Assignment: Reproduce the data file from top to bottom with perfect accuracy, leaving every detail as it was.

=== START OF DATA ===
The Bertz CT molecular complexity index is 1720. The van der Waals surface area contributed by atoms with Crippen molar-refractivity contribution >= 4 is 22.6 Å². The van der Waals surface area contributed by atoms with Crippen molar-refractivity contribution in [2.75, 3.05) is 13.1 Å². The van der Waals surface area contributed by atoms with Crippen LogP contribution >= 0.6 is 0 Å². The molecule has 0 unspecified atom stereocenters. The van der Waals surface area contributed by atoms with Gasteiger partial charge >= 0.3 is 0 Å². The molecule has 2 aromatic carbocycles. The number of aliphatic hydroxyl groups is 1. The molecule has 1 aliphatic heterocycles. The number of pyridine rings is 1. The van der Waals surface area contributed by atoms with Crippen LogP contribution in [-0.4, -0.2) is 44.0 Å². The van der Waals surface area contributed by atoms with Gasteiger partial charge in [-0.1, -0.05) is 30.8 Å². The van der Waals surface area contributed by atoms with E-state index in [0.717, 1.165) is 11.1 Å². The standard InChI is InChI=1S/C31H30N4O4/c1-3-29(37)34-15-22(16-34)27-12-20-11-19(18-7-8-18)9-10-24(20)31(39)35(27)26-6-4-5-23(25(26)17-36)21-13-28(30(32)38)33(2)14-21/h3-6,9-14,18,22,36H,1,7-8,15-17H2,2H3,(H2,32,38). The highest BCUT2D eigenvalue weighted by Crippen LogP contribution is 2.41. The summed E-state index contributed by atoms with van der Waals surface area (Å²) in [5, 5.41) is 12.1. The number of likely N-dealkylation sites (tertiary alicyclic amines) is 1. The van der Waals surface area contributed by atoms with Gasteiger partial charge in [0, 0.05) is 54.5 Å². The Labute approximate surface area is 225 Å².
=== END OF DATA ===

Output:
The Bertz CT molecular complexity index is 1720. The van der Waals surface area contributed by atoms with Crippen molar-refractivity contribution >= 4 is 22.6 Å². The van der Waals surface area contributed by atoms with Crippen molar-refractivity contribution in [2.75, 3.05) is 13.1 Å². The van der Waals surface area contributed by atoms with Crippen LogP contribution >= 0.6 is 0 Å². The molecule has 0 unspecified atom stereocenters. The van der Waals surface area contributed by atoms with Gasteiger partial charge >= 0.3 is 0 Å². The molecule has 2 aromatic carbocycles. The number of aliphatic hydroxyl groups is 1. The molecule has 1 aliphatic heterocycles. The number of pyridine rings is 1. The van der Waals surface area contributed by atoms with Crippen LogP contribution in [-0.4, -0.2) is 44.0 Å². The van der Waals surface area contributed by atoms with Gasteiger partial charge in [-0.1, -0.05) is 30.8 Å². The van der Waals surface area contributed by atoms with E-state index in [0.717, 1.165) is 11.1 Å². The standard InChI is InChI=1S/C31H30N4O4/c1-3-29(37)34-15-22(16-34)27-12-20-11-19(18-7-8-18)9-10-24(20)31(39)35(27)26-6-4-5-23(25(26)17-36)21-13-28(30(32)38)33(2)14-21/h3-6,9-14,18,22,36H,1,7-8,15-17H2,2H3,(H2,32,38). The highest BCUT2D eigenvalue weighted by Crippen LogP contribution is 2.41. The summed E-state index contributed by atoms with van der Waals surface area (Å²) in [5, 5.41) is 12.1. The number of likely N-dealkylation sites (tertiary alicyclic amines) is 1. The van der Waals surface area contributed by atoms with Gasteiger partial charge in [0, 0.05) is 54.5 Å². The Labute approximate surface area is 225 Å².